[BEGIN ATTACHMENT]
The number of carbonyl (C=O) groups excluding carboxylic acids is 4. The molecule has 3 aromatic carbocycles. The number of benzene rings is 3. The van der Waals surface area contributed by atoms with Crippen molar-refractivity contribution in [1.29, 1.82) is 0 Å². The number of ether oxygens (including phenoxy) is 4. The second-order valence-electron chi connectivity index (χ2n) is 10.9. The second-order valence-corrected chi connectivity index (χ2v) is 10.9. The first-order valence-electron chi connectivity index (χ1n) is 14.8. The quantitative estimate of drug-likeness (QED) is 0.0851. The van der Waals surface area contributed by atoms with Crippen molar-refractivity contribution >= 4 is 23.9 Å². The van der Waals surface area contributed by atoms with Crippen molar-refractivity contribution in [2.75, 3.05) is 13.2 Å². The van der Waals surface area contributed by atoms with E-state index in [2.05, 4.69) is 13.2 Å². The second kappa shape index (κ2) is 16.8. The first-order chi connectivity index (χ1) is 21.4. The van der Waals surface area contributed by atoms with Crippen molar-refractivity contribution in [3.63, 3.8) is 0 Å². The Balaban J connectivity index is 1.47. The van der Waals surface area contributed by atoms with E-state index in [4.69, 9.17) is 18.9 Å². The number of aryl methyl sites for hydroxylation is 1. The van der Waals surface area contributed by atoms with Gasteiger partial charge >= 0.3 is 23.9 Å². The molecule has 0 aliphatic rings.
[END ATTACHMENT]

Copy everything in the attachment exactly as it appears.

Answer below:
The number of carbonyl (C=O) groups excluding carboxylic acids is 4. The molecule has 3 aromatic carbocycles. The number of benzene rings is 3. The van der Waals surface area contributed by atoms with Crippen molar-refractivity contribution in [1.29, 1.82) is 0 Å². The number of ether oxygens (including phenoxy) is 4. The second-order valence-electron chi connectivity index (χ2n) is 10.9. The second-order valence-corrected chi connectivity index (χ2v) is 10.9. The first-order valence-electron chi connectivity index (χ1n) is 14.8. The quantitative estimate of drug-likeness (QED) is 0.0851. The van der Waals surface area contributed by atoms with Crippen molar-refractivity contribution >= 4 is 23.9 Å². The van der Waals surface area contributed by atoms with Crippen molar-refractivity contribution in [2.75, 3.05) is 13.2 Å². The van der Waals surface area contributed by atoms with E-state index in [2.05, 4.69) is 13.2 Å². The second kappa shape index (κ2) is 16.8. The first-order chi connectivity index (χ1) is 21.4. The van der Waals surface area contributed by atoms with Crippen molar-refractivity contribution in [3.63, 3.8) is 0 Å². The Balaban J connectivity index is 1.47. The van der Waals surface area contributed by atoms with E-state index in [4.69, 9.17) is 18.9 Å². The number of aryl methyl sites for hydroxylation is 1. The van der Waals surface area contributed by atoms with Gasteiger partial charge >= 0.3 is 23.9 Å². The molecule has 0 aliphatic rings.